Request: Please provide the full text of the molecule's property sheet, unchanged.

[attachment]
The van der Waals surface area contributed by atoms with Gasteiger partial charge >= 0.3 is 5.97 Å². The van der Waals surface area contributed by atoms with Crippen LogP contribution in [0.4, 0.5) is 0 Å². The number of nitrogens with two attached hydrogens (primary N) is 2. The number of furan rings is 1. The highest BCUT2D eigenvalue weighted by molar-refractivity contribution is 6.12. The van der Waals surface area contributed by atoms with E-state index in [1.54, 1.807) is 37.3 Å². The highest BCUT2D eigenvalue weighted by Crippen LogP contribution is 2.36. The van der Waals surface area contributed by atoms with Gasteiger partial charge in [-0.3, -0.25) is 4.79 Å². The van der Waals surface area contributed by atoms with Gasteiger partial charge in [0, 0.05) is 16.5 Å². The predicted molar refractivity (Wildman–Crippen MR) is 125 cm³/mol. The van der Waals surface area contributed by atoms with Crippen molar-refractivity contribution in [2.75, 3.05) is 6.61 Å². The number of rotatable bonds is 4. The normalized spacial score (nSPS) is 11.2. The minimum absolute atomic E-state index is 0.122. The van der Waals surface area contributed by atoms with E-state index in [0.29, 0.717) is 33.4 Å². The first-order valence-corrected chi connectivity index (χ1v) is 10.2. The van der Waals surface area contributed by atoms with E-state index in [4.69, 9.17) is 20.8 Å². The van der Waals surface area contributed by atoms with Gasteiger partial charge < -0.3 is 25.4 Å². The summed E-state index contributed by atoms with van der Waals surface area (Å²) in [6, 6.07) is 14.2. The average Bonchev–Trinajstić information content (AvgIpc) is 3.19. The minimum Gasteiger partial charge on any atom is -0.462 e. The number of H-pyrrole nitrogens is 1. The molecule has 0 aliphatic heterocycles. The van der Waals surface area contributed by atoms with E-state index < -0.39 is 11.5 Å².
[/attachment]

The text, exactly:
The van der Waals surface area contributed by atoms with Gasteiger partial charge >= 0.3 is 5.97 Å². The van der Waals surface area contributed by atoms with Crippen LogP contribution in [0.4, 0.5) is 0 Å². The number of nitrogens with two attached hydrogens (primary N) is 2. The number of furan rings is 1. The highest BCUT2D eigenvalue weighted by molar-refractivity contribution is 6.12. The van der Waals surface area contributed by atoms with E-state index in [1.54, 1.807) is 37.3 Å². The highest BCUT2D eigenvalue weighted by Crippen LogP contribution is 2.36. The van der Waals surface area contributed by atoms with Gasteiger partial charge in [-0.3, -0.25) is 4.79 Å². The van der Waals surface area contributed by atoms with Gasteiger partial charge in [0, 0.05) is 16.5 Å². The predicted molar refractivity (Wildman–Crippen MR) is 125 cm³/mol. The van der Waals surface area contributed by atoms with Crippen molar-refractivity contribution in [2.75, 3.05) is 6.61 Å². The number of rotatable bonds is 4. The normalized spacial score (nSPS) is 11.2. The minimum absolute atomic E-state index is 0.122. The van der Waals surface area contributed by atoms with E-state index in [0.29, 0.717) is 33.4 Å². The first-order valence-corrected chi connectivity index (χ1v) is 10.2. The van der Waals surface area contributed by atoms with E-state index in [4.69, 9.17) is 20.8 Å². The van der Waals surface area contributed by atoms with Gasteiger partial charge < -0.3 is 25.4 Å². The summed E-state index contributed by atoms with van der Waals surface area (Å²) in [6, 6.07) is 14.2. The average Bonchev–Trinajstić information content (AvgIpc) is 3.19. The minimum Gasteiger partial charge on any atom is -0.462 e. The number of H-pyrrole nitrogens is 1. The molecule has 0 aliphatic heterocycles. The van der Waals surface area contributed by atoms with E-state index < -0.39 is 11.5 Å².